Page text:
Getting feedback on your writing - whether that’s from a beta reader, a mentor, a literary agent, or your mum - is exhilarating but also slightly terrifying.
You’re putting a part of yourself out there for scrutiny - months and months of hard work with hopes that can be dashed in minutes.
What if they hate it?
It’s a treacherous path but one that must be carefully navigated if your work is ever to see the light of day.
If handled correctly, with the right mindset and attitude, feedback can help you write the best book possible, so in this week’s blog post, I’m sharing the 7 steps I follow. I developed these steps from my own personal experience as I’ve received comments that cover the whole spectrum, from terrific to terrible!
As cliche as it sounds, it’s often easy to forget in the excitement of getting feedback, that someone has probably invested several hours, if not more, on reading and reviewing your book so always take the time to thank the person. Gratitude goes a long way in getting into the right mindset.
Understand from the outset that it’s never going to be easy to get feedback especially if it’s negative. Read through it carefully and then put it to one side to let it digest. Whatever you do, don’t immediately fire off an email that may come across as defensive. I remember getting feedback on The Home, my second novel - my editor wanted to change a huge section of the book. This particular section was one of my favourite parts and initially I didn’t agree. I gave the manuscript a break for a few days and with fresh eyes, I understood exactly where my editor was coming from.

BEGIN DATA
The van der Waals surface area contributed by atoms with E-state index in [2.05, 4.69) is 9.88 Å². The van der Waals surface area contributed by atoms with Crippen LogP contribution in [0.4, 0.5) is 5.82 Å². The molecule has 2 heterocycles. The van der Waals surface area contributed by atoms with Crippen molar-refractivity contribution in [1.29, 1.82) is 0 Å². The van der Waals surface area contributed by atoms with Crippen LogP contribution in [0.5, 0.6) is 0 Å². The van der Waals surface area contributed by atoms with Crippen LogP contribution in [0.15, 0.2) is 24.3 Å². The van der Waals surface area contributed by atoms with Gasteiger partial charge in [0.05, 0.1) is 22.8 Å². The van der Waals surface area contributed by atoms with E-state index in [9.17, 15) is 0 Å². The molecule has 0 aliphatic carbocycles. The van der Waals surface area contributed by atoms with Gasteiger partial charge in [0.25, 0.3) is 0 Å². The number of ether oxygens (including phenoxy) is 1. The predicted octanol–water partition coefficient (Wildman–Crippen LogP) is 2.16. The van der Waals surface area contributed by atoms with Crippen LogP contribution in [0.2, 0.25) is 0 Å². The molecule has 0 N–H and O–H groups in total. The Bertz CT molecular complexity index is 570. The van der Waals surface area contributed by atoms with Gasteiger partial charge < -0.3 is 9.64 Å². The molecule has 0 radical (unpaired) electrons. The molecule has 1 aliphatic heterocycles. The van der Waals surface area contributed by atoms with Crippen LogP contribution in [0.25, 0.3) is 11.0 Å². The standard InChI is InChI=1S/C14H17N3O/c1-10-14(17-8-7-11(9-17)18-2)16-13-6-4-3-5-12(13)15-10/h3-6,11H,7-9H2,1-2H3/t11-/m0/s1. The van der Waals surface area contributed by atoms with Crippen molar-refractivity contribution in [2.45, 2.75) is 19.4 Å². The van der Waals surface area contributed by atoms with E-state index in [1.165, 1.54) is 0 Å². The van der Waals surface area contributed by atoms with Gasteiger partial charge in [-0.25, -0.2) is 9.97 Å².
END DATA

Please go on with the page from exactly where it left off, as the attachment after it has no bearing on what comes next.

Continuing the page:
If there’s some feedback that you don’t understand or you feel is particularly negative, then don’t hesitate to ask for it to be clarified verbally - it may be easier to understand. Take the time to listen and then repeat back what you think you’ve heard to double check and always keep in mind that such feedback is helping you to become a better writer.
Ideally, you should have sent your manuscript to several people for review and if that’s the case, I would advise identifying where there are repetitions in the feedback. If everyone says your ending needs work, then most likely it does.
If you’ve chosen the right person to review your manuscript, the aim of both parties is to make the book the best it can be. While it’s tempting to treat feedback as incredibly personal, refocus on the reader and continue asking yourself, how can I make this the best reading experience for them?
Writing is an act of creativity, and like any creation, the response will always be subjective. Saying that, if you’re receiving feedback from industry professionals with good track records, their feedback will be in line with extensive market knowledge so it’s worth taking it seriously. It might not always make sense though! When The Good Mother was in the final stages of publishing, the publisher and bookstore wanted to change the title (the novel was originally called Dear Michael) and every part of me resisted! Thankfully, I took their advice because I realised they understood British readers far better than I did and the book sold well.
Receiving feedback can be a huge confidence boost so revel in it. I have a folder where I keep a lot of positive feedback and review it whenever I need a boost. It’s a fantastic way to stay motivated.
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